Where the liberal-humanist sensibility has always held the literary work to be a form of self-expression, a meticulous sculpting of the thoughts and feelings of an isolated individual who has mastered his or her poetic craft, a technologically savvy sensibility might see it completely differently: as a set of transmissions, filtered through subjects whom technology and the live word have ruptured, broken open, made receptive. I know which side I’m on: the more books I write, the more convinced I become that what we encounter in a novel is not selves, but networks; that what we hear in poems is (to use the language of communications technology) not signal but noise. The German poet Rilke had a word for it: Geräusch, the crackle of the universe, angels dancing in the static.
"My favourite opening line is from Albert Camus’s The Stranger : “Mother died today. Or maybe yesterday, I don’t know.”. It’s punchy, colloquial, and disturbing. It also taps out a rhythm for the rest of the book. Another would be from Swann’s Way by Proust: “For a long time I went to sleep early.” It reverses the basic expectation with which you start a novel – to see activity, thought, or change of some kind. Instead you fall straight into sleep and the underworld. It’s hypnotic. First lines – and first pages – are so important when you’re unpublished and trying to get an agent or publisher’s attention. You know that she won’t look past a page or two, so you’re trying to pack as much as you can into the opening sentence. When I began writing, I assumed that first sentences had to be flamboyant; unexpected; long and dazzling to the reader and also encoded cunningly with the big themes of the book. You began with a Douglas Fairbanks-meets-Michel Foucault sort of first line. I no longer think that. The point of the first sentence of a book is to get someone to read the second sentence. I think the real unit is the first page and not the first sentence. I do spend a lot of time on the first page, and I try to make it interesting enough so that someone browsing in a store would, on the basis of the first page, consider buying my book.”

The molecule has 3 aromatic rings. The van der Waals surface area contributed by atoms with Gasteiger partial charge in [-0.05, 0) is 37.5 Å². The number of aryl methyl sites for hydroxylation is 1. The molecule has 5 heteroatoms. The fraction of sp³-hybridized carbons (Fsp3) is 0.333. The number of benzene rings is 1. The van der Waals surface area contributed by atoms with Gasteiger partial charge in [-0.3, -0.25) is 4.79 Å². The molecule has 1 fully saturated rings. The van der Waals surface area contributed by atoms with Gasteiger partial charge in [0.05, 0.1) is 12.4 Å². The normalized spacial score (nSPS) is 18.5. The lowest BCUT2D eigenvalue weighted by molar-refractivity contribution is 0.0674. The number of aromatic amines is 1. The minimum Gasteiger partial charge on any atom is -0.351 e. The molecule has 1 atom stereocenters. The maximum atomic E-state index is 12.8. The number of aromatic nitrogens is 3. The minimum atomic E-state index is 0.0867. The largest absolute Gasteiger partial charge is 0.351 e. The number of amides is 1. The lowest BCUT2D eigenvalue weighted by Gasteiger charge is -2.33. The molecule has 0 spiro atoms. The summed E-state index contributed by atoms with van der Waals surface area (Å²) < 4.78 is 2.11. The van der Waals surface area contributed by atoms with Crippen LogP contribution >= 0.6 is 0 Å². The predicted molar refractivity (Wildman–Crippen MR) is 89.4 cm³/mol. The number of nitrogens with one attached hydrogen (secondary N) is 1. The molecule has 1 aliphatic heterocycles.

- Aravind Adiga
via Irish Times